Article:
Reykjavík Grapevine’s Tourists of the Year
This is the second year that the Reykjavik Grapevine awards the “Tourists of the Year Award" and the winner is:

In May 2013, a quartet of American tourists traveled out to Fjallsárlón, a somewhat lesser-known glacial lagoon along the Southeast coast of Iceland, and decided to have themselves a truly memorable picnic. And not just in sight of the stunning lagoon—in it. On an ice floe, to be precise, because: awesome. They were prepared for quite a feast—brought folding chairs, a table, and a cooler—but got more than they bargained for when a strong gust of wind cracked the ice away from shore and started it drifting.
Now, safe though it is to say that these intrepid travelers had maybe not thought this plan fully through, one of them nevertheless had the presence of mind to call search and rescue before losing their phone signal. They kept their composure, and waited. When the first rescue boat arrived, the picnickers had drifted a full ten meters from shore. Had there been another strong blast of wind (not unlikely in Iceland, as we know), they may have actually capsized, but luck was with them and they were rescued, perhaps a bit sheepish, but none the worse for wear.
For their blithe (and truly American) optimism, for their delightful dedication to meals al fresco, for their woeful misunderstanding of the dangers inherent in Icelandic nature, for their presence of mind when disaster struck, and for sheer ridiculousness: I nominate the Glacial Picnickers for Tourists of the Year.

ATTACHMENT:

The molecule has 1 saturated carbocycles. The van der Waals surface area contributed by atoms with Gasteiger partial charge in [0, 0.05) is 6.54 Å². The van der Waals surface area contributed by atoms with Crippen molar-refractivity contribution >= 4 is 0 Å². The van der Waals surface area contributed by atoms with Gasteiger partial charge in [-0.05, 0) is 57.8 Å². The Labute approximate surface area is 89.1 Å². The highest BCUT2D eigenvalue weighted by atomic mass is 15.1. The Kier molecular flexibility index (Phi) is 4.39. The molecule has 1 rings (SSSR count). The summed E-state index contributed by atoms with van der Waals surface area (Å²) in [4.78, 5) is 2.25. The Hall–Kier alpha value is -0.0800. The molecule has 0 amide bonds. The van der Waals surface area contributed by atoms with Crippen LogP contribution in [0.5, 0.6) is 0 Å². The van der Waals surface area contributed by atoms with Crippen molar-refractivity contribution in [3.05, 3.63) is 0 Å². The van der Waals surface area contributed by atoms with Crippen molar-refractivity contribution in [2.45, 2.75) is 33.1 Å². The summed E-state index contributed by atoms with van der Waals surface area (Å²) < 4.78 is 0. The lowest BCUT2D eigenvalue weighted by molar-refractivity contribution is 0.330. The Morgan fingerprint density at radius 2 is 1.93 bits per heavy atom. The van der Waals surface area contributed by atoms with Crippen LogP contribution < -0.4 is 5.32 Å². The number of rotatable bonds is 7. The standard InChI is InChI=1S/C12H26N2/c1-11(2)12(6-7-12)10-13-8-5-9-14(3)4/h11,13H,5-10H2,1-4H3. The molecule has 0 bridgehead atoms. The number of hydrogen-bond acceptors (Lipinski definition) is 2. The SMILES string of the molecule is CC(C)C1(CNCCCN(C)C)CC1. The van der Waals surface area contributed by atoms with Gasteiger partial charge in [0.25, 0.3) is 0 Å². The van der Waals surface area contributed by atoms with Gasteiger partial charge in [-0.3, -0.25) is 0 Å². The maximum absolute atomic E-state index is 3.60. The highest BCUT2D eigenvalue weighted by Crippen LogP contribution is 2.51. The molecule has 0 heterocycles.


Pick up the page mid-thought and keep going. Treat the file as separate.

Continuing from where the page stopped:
Congratulations.

Reykjavík Grapevine’s Tourists of the Year

This is the second year that the Reykjavik Grapevine awards the “Tourists of the Year Award" and the winner is:

In May 2013, a quartet of American tourists traveled out to Fjallsárlón, a somewhat lesser-known glacial lagoon along the Southeast coast of Iceland, and decided to have themselves a truly memorable picnic. And not just in sight of the stunning lagoon—in it. On an ice floe, to be precise, because: awesome. They were prepared for quite a feast—brought folding chairs, a table, and a cooler—but got more than they bargained for when a strong gust of wind cracked the ice away from shore and started it drifting.

Now, safe though it is to say that these intrepid travelers had maybe not thought this plan fully through, one of them nevertheless had the presence of mind to call search and rescue before losing their phone signal. They kept their composure, and waited. When the first rescue boat arrived, the picnickers had drifted a full ten meters from shore. Had there been another strong blast of wind (not unlikely in Iceland, as we know), they may have actually capsized, but luck was with them and they were rescued, perhaps a bit sheepish, but none the worse for wear.

For their blithe (and truly American) optimism, for their delightful dedication to meals al fresco, for their woeful misunderstanding of the dangers inherent in Icelandic nature, for their presence of mind when disaster struck, and for sheer ridiculousness: I nominate the Glacial Picnickers for Tourists of the Year.

Congratulations.